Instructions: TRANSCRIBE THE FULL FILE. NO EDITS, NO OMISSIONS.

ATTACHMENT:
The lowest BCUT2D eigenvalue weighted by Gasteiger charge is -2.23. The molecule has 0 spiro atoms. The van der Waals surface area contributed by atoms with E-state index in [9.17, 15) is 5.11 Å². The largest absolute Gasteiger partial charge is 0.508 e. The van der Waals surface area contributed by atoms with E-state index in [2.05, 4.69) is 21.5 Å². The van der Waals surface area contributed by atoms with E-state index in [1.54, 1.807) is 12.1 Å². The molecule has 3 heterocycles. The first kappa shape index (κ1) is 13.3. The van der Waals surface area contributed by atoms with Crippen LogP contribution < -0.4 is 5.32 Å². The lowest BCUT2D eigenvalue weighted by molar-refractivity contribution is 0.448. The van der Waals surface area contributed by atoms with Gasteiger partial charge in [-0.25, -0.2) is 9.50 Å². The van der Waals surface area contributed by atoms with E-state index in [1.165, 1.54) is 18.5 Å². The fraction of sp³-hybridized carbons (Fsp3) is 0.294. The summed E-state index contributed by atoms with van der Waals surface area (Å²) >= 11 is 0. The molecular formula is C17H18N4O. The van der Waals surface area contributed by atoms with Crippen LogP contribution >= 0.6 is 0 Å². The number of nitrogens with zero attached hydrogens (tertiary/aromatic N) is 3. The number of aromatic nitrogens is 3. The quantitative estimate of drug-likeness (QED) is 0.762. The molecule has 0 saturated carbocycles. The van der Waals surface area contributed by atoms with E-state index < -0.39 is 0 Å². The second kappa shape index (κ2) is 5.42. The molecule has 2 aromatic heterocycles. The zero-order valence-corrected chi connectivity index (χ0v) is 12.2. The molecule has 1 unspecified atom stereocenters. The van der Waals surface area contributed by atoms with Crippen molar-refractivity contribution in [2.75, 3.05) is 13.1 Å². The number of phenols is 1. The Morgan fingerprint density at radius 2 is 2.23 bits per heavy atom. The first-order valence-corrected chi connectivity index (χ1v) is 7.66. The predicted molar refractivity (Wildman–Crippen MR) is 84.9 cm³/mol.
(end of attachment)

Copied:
The lowest BCUT2D eigenvalue weighted by Gasteiger charge is -2.23. The molecule has 0 spiro atoms. The van der Waals surface area contributed by atoms with E-state index in [9.17, 15) is 5.11 Å². The largest absolute Gasteiger partial charge is 0.508 e. The van der Waals surface area contributed by atoms with E-state index in [2.05, 4.69) is 21.5 Å². The van der Waals surface area contributed by atoms with E-state index in [1.54, 1.807) is 12.1 Å². The molecule has 3 heterocycles. The first kappa shape index (κ1) is 13.3. The van der Waals surface area contributed by atoms with Crippen LogP contribution < -0.4 is 5.32 Å². The lowest BCUT2D eigenvalue weighted by molar-refractivity contribution is 0.448. The van der Waals surface area contributed by atoms with Gasteiger partial charge in [-0.25, -0.2) is 9.50 Å². The van der Waals surface area contributed by atoms with E-state index in [1.165, 1.54) is 18.5 Å². The fraction of sp³-hybridized carbons (Fsp3) is 0.294. The summed E-state index contributed by atoms with van der Waals surface area (Å²) >= 11 is 0. The molecular formula is C17H18N4O. The van der Waals surface area contributed by atoms with Crippen LogP contribution >= 0.6 is 0 Å². The number of nitrogens with zero attached hydrogens (tertiary/aromatic N) is 3. The number of aromatic nitrogens is 3. The quantitative estimate of drug-likeness (QED) is 0.762. The molecule has 0 saturated carbocycles. The van der Waals surface area contributed by atoms with E-state index < -0.39 is 0 Å². The second kappa shape index (κ2) is 5.42. The molecule has 2 aromatic heterocycles. The zero-order valence-corrected chi connectivity index (χ0v) is 12.2. The molecule has 1 unspecified atom stereocenters. The van der Waals surface area contributed by atoms with Crippen molar-refractivity contribution in [2.75, 3.05) is 13.1 Å². The number of phenols is 1. The Morgan fingerprint density at radius 2 is 2.23 bits per heavy atom. The first-order valence-corrected chi connectivity index (χ1v) is 7.66. The predicted molar refractivity (Wildman–Crippen MR) is 84.9 cm³/mol.